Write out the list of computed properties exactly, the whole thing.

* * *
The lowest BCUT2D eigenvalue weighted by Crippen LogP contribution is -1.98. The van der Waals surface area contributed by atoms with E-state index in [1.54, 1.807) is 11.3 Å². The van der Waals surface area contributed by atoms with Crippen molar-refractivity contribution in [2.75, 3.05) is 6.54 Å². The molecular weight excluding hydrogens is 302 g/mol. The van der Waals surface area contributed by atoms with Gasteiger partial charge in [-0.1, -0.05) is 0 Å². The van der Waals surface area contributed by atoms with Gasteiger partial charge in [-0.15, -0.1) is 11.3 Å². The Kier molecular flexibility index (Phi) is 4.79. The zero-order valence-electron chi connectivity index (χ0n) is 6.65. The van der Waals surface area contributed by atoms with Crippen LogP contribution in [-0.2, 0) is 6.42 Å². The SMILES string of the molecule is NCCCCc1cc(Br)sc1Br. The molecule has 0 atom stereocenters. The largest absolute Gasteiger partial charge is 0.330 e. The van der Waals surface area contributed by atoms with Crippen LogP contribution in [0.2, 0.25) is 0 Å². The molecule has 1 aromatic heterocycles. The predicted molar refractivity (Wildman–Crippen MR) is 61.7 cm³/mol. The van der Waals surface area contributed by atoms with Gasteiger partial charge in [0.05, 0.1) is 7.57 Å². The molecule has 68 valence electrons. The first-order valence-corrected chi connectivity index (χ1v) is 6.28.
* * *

The lowest BCUT2D eigenvalue weighted by Crippen LogP contribution is -1.98. The van der Waals surface area contributed by atoms with E-state index in [1.54, 1.807) is 11.3 Å². The van der Waals surface area contributed by atoms with Crippen molar-refractivity contribution in [2.75, 3.05) is 6.54 Å². The molecular weight excluding hydrogens is 302 g/mol. The van der Waals surface area contributed by atoms with Gasteiger partial charge in [-0.1, -0.05) is 0 Å². The van der Waals surface area contributed by atoms with Gasteiger partial charge in [-0.15, -0.1) is 11.3 Å². The Kier molecular flexibility index (Phi) is 4.79. The zero-order valence-electron chi connectivity index (χ0n) is 6.65. The van der Waals surface area contributed by atoms with Crippen LogP contribution in [-0.2, 0) is 6.42 Å². The SMILES string of the molecule is NCCCCc1cc(Br)sc1Br. The molecule has 0 atom stereocenters. The largest absolute Gasteiger partial charge is 0.330 e. The van der Waals surface area contributed by atoms with Crippen LogP contribution in [0.2, 0.25) is 0 Å². The molecule has 1 aromatic heterocycles. The predicted molar refractivity (Wildman–Crippen MR) is 61.7 cm³/mol. The van der Waals surface area contributed by atoms with Gasteiger partial charge in [0.05, 0.1) is 7.57 Å². The molecule has 68 valence electrons. The first-order valence-corrected chi connectivity index (χ1v) is 6.28.